The Huddle is a department of the North Melbourne Football Club (NMFC), supported by the Scanlon Foundation and the Australian Multicultural Foundation.
Established in 2010 to improve social cohesion by systematically addressing the causes of disengagement among young people, The Huddle’s programs target youths from migrant and refugee backgrounds, in North Melbourne, Flemington, Kensington, West Melbourne and the City of Wyndham.
The Huddle runs a satellite program in the City of Ballarat as well as a number of community programs – targeting primary and secondary schools – which explore and celebrate Melbourne’s multiculturalism.
The Huddle programs have the capacity to reach more than 25,000 people in any given year and programs are developed and delivered by teaching staff, in conjunction with the North Melbourne playing group and young people from the local community. Technology, sport, positive education, team building, mentoring and role models are used to challenge and engage, to create active community participants and to develop young people into leaders.
Huddle funding partners include the Scanlon Foundation, the Bennelong Foundation, the Federal Attorney General’s Department, DIAC, Federal Office for Sport (PMC), the TAC, and the City of Melbourne. Huddle program partners have included the University of Melbourne, the University of Ballarat, the Catholic Education Office, Victoria Police, Big Brothers Big Sisters Australia, the Australian Federal Police, the African Thinktank, the Somali Women’s Development Association, Eritrean Community in Australia, Kayyo Oromo and the Puntland Diaspora Forum.
The Huddle’s multi-faceted approach to addressing social cohesion has been underpinned by ongoing formal and informal consultation with community and education leaders and young people within the community.
An independent evaluation of the Huddle, conducted by Moira Schulze and Dr Sue Foster, recently said:
“The Huddle concept is a very powerful idea. (...) What is unique is that all Huddle programs are innovatively designed to foster the participants’ sense of individual identity and self-esteem, a sense of place and belonging, improved health and wellbeing and the positive benefits of participation; whether it be on the sporting field or the classroom or even as spectators. The young person benefits, as do their parents and the broader community.”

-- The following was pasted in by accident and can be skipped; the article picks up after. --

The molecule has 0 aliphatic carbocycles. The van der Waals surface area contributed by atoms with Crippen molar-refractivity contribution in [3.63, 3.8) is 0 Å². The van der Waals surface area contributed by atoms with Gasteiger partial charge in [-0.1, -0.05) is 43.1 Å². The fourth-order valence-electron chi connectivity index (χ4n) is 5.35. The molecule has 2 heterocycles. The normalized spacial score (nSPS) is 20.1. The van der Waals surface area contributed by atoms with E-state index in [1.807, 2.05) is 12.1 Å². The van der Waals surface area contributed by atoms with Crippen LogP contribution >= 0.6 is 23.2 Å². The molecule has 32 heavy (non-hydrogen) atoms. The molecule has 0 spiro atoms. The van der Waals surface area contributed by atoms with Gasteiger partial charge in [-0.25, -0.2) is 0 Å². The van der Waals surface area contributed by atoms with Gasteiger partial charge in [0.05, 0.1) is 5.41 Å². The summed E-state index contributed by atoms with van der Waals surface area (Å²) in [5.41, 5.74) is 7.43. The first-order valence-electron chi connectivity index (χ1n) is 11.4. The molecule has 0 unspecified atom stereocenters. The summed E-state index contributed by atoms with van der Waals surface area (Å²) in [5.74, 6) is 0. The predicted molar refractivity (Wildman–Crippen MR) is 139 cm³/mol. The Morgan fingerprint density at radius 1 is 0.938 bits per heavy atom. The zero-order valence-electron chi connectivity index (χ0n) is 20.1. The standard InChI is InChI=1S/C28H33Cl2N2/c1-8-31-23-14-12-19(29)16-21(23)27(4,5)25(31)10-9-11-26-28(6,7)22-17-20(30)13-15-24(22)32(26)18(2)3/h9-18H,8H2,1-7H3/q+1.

• The Huddle Schools’ Program helps children explore themes of community, self and sustainability in a unique learning environment. This program has been developed – and continues to evolve – in consultation with local schools and the community, in a truly ground-breaking partnership model. All local primary and secondary schools participate
• The Sport and Recreation program runs in North Melbourne and Ballarat and increases participation of migrants in sporting teams and clubs, through individual and group coaching and support of sporting organisations
• Study support for young people for whom English is a second or additional language, aged 15 and over. The program offers subject specific tutors, mentors, internet access, or just a quiet study space, overseen by a leading teacher. It is the only program of its type in the local area. There are 80 young people registered, with 20-25 students studying at The Huddle each night
• The Huddle Schools Football Program uses the AFL to engage children from diverse backgrounds in physical activity, reinforcing the importance of healthy lifestyles, teamwork, and tolerance
• A program specifically for English Language schools, focusing on helping new arrivals develops language skills through the medium of football. This has been hugely popular, with Braybrook, Kensington and Brunswick English Language Centre attending regularly.
The Huddle’s approach is characterised by flexibility, innovation, and partnership. The Huddle is an example of best-practice in the area of social cohesion. It is also an excellent example of what can be achieved when different organisations and individuals come together to address a single goal.
The Huddle won the 2013 winner of the Sports Leadership Award (National Migration and Settlement Awards), and the 2012 Victorian Premier's Award for Community Harmony.
“The Huddle is a perfect example of sport and the community working together, with some corporate support for the same outcome. You can see the significant benefit the Huddle is having on the community, by educating lots of young people from very varied backgrounds, and giving them new opportunities.” - AFL Chief Executive Officer Andrew Demetriou.